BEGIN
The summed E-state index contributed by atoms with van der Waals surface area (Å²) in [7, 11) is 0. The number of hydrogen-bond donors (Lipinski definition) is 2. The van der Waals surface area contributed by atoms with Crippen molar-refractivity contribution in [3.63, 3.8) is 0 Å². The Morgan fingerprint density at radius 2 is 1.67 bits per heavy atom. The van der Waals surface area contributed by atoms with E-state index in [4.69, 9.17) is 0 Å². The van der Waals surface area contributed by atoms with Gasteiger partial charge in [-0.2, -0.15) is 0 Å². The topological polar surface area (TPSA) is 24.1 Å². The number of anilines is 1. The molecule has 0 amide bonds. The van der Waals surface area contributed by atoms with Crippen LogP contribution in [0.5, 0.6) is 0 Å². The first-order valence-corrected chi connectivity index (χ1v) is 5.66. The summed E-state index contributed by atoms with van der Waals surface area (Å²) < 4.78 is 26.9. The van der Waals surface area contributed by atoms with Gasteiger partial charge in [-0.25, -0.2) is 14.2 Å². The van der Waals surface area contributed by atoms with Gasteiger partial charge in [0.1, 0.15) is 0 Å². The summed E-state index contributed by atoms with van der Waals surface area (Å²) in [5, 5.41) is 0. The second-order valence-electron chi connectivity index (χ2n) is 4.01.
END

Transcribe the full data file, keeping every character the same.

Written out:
The summed E-state index contributed by atoms with van der Waals surface area (Å²) in [7, 11) is 0. The number of hydrogen-bond donors (Lipinski definition) is 2. The van der Waals surface area contributed by atoms with Crippen molar-refractivity contribution in [3.63, 3.8) is 0 Å². The Morgan fingerprint density at radius 2 is 1.67 bits per heavy atom. The van der Waals surface area contributed by atoms with E-state index in [4.69, 9.17) is 0 Å². The van der Waals surface area contributed by atoms with Gasteiger partial charge in [-0.2, -0.15) is 0 Å². The topological polar surface area (TPSA) is 24.1 Å². The number of anilines is 1. The molecule has 0 amide bonds. The van der Waals surface area contributed by atoms with Crippen LogP contribution in [0.5, 0.6) is 0 Å². The first-order valence-corrected chi connectivity index (χ1v) is 5.66. The summed E-state index contributed by atoms with van der Waals surface area (Å²) < 4.78 is 26.9. The van der Waals surface area contributed by atoms with Gasteiger partial charge in [-0.25, -0.2) is 14.2 Å². The van der Waals surface area contributed by atoms with Gasteiger partial charge in [0.1, 0.15) is 0 Å². The summed E-state index contributed by atoms with van der Waals surface area (Å²) in [5, 5.41) is 0. The second-order valence-electron chi connectivity index (χ2n) is 4.01.